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Nikko 日光

January 20, 2009

My second day trip was north into Tochigi prefecture to visit the shrine/temple complex of Nikko.  Nikko is the resting place of the shogun who began the Tokugawa shogunate, Tokugawa Ieyasu and his grandson Iemitsu.

The main precincts of Nikko are primarily Shinto but Nikko was established in 766 by the construction of Rinno-ji.  The town eventually grew up around the temple grounds.  The main shrine (Toushou-gu) was constructed in 1617 to honour Ieyasu.

Personally, I prefer the grounds around Rinno-ji though partly due to both Ieyasu and Iemitsu being interred in Toushou-gu, it’s by far the more popular for the tourists.  It’s interesting in another way though –  its design and decoration are much more of a Chinese style than any other Shinto shrine in Japan.

The ride to and from was long but nice.  I decided to take the slightly longer but much less expensive option of the rapid (kaisoku) versus the special rapid (tokkyu).  The time added was about 30 minutes there and about an hour return but it was ¼ the price of the tokkyu.  I can live with being on a comfy train for a bit extra to save that amount of cash.  It was also nice to see Mt. Fuji again in its snow-capped glory in the morning and in red-hued silhouette at sunset.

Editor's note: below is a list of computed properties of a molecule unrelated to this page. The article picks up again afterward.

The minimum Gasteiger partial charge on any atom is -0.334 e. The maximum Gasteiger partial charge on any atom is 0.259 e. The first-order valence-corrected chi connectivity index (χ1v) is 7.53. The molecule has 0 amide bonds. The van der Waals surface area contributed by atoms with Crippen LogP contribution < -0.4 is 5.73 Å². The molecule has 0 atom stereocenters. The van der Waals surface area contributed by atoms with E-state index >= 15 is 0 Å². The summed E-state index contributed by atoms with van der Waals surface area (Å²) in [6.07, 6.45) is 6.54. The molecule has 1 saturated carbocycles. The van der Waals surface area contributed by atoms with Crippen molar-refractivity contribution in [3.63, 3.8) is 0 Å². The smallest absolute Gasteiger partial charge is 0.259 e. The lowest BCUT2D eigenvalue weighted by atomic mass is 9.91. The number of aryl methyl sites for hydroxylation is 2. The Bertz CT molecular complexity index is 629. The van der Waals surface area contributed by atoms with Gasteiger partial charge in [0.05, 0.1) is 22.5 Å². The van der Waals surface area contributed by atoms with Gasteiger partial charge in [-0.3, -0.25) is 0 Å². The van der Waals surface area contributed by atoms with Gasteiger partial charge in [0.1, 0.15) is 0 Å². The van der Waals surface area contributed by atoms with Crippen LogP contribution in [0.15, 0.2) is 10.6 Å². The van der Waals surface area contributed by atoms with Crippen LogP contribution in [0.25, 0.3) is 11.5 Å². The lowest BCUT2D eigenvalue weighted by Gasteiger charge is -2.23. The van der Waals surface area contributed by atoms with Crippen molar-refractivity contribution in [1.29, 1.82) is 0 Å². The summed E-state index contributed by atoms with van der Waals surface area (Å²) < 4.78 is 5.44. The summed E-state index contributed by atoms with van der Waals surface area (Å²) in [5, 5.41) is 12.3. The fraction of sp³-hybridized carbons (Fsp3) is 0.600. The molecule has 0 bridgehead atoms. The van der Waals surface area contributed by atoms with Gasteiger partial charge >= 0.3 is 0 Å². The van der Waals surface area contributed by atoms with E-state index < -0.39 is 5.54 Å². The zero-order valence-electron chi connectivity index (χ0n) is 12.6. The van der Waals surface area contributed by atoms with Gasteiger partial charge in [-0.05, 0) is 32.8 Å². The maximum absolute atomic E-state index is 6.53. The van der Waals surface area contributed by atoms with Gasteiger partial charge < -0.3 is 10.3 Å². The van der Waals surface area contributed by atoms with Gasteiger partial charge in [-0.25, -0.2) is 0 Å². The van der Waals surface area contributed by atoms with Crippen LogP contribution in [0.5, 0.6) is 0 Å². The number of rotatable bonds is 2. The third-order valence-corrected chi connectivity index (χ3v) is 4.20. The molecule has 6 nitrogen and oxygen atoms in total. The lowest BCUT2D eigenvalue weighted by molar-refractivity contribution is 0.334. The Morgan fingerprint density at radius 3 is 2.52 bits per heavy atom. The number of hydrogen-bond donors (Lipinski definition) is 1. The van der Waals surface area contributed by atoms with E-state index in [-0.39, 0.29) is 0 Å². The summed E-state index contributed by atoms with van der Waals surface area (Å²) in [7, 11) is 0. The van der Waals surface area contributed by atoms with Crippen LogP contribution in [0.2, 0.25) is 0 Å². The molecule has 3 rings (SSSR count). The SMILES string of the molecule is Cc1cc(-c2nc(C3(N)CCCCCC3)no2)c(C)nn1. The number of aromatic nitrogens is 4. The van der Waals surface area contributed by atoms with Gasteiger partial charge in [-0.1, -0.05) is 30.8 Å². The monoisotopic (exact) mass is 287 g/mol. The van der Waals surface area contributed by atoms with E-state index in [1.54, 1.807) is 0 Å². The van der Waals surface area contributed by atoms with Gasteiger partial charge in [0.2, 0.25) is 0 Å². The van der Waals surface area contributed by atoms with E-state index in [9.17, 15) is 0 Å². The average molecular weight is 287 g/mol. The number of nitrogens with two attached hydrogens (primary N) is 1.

The unthinkable happened while photographing around Rinno-ji in the morning: my Hasselblad jammed!  Thankfully I bring back-up cameras with me but I was not impressed at the time.  At first, I thought maybe it was the weather since it was around zero but I’d used in in minus 10 degree temps in Turkey last year.  It turned out to just need servicing but I wouldn’t find that out until I got back to Hong Kong.

I liked Kamakura better than Nikko particularly if you factor in the amount of effort to get to Nikko.  I’m sure I’ll return in the future.  Being in the mountains, I bet fall with the change in colours would be pretty amazing.





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